The “Banana Republic” Fallacy
The FBI’s operation to retrieve classified documents from Mar-a-Lago has prompted many conservatives to express concern that America is becoming a “banana republic.”
But the United States is not a banana republic for three simple reasons.
(1) A banana republic does not have an independent judiciary.
(2) In a banana republic, political opponents are prosecuted without cause—the machinery of law enforcement does not deliberate over seeking a warrant from an independent judge, whom the head of the government cannot coerce.
(3) In a banana republic, demagogic leaders of popular fronts get away with criminality because political leaders are worried that the regime’s institutions are so weak that the demagogue could spark a revolution.
Here are some of the arguments the conservative intelligentsia made between 2016 and 2021 as they cast about for reasons why their support for Donald Trump would not endanger the country.
The courts will stop him.
The institutions have held.
The party will curb his excesses.
He can insult the Mexican (he is American, not Mexican) judge, so what? There is an independent judiciary.
Look! Trump’s own judges (meaning, judges appointed by Trump, though Trump sure wishes he owned them) have stopped him.
And my personal favorite:
Trump didn’t break any laws by asking the Ukrainian president to dig up dirt on a political opponent. Stop calling America a banana republic!
So the Conservatism Inc. line during the Trump era was, “Don’t worry. America isn’t a banana republic. Whatever the . . . irregularities . . . of this period may be, things are fine and so as long as we get our tax cuts and judges, it’ll be worth it. Things will go back to normal after this vulgar man retires.”
Maybe this was sober analysis. Maybe it was wishcasting. But whatever the case, the republic held, and the closest we got to becoming an actual banana republic was January 6, 2021. But, as those same conservatives explained in their later attempts to minimize the attempted coup, even this putsch failed. The institutions held.
But let’s return to that third marker of a banana republic:
In a banana republic, demagogic leaders of popular fronts get away with criminality because political leaders are worried that the regime’s institutions are so weak that the demagogue could spark a revolution.
The Athenians faced Cleon, who was killed in battle before solidifying his power but created the demagogic lane of politics for Alcibiades and Peisander. The Italians had to deal with Benito Mussolini. The Germans had Adolf Hitler. In each of these cases, the existing regime was a democracy which invited a demagogue into government because they thought that their democratic systems could not withstand the popular assault from without. Instead, the ruling democrats believed that the only way to preserve the institutions would be to bring the demagogues inside them.
After doing so, all three ceased to be democracies.
Thrasybulus, the leader of the democracy movement in Athens, which didn’t have any institutions outside The First Man and The People, personally brought Alcibiades back from exile to Athens because he thought that it was his only choice at a time of duress.
In Italy, only half a century old, the king faced a Mussolini threatening to march into the parliament to seize power, so the king volunteered to give Mussolini that power and ousted the liberal prime minister.
Paul von Hindenburg, the president of the 15-year old Weimar Republic, invited Hitler to form a government, thinking that giving the Nazis two ministerial positions meant that they would be sidelined in the government.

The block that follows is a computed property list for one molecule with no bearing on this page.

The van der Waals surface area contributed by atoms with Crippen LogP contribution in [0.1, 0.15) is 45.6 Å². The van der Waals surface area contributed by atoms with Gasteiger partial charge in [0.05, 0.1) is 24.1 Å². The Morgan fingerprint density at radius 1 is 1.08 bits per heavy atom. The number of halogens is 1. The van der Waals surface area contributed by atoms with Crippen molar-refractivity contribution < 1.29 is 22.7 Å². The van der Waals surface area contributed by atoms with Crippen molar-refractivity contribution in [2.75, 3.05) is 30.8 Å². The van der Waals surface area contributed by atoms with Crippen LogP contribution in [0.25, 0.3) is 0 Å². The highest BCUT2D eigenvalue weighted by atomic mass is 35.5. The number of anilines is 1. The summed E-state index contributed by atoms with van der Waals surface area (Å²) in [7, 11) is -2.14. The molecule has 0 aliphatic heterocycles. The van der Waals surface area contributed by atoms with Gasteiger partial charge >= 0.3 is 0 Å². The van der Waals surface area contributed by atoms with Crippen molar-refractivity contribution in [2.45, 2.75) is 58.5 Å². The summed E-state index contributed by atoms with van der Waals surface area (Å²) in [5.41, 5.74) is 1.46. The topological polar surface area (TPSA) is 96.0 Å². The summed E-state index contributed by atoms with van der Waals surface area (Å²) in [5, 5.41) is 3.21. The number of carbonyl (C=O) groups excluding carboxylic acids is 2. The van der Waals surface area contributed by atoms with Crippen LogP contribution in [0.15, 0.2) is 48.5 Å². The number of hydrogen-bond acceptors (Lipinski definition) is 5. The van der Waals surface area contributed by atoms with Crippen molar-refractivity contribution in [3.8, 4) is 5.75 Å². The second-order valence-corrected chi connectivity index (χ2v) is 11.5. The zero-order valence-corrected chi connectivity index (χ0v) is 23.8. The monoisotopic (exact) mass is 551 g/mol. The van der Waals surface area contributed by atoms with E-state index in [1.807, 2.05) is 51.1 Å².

All three bets were wrong.
In each case, the democrats feared that their institutions were too weak to hold under the assaults of the demagogues from the outside. So they attempted to give them power in the hope that it would stop the anti-democratic assaults. But the task of undermining democracy didn’t end when the anti-democrats were given power. They didn’t become responsible stakeholders of liberal democracy any more than China became a responsible stakeholder of liberal world order after its accession to the World Trade Organization. It only picked up steam. And that is because all three were close to being banana republics. (Or, in Italy’s case, a banana kingdom.)
If the United States’s institutions are strong enough to resist Donald Trump and his movement, as conservatives have insisted for many years, then America is, by definition, not a banana republic.
And as such, then prosecuting a former politician with cause for crimes he might have committed is a sign of political health, not institutional weakness. More than that: Letting powerful people go without consequences for their misdeeds purely because you fear the power of their populist movement is anti-democratic. It’s exactly the kind of weakness that both exposes banana republic status and exacerbates it.
Then-Prime Minister Benjamin Netanyahu was indicted only two years after his predecessor, Ehud Olmert, was released from prison. Netanyahu, currently the leader of the opposition, remains under indictment as the Israelis go to the polls to vote for a new government in November. Two years after losing the presidential election in France, the government began the prosecution of Nicolas Sarkozy, who’s sentenced to house arrest awaiting appeal. All of these law enforcement operations by the political rivals of these leaders, and I have yet to hear someone call Israel or France banana republics—because they aren’t.
There are prudential reasons not to prosecute Donald Trump. After all, Abraham Lincoln issued an amnesty against the treasonous rebels so as to forge a social reconciliation. Those arguments are perfectly merited.
That prosecuting Trump would make America into a banana republic is not.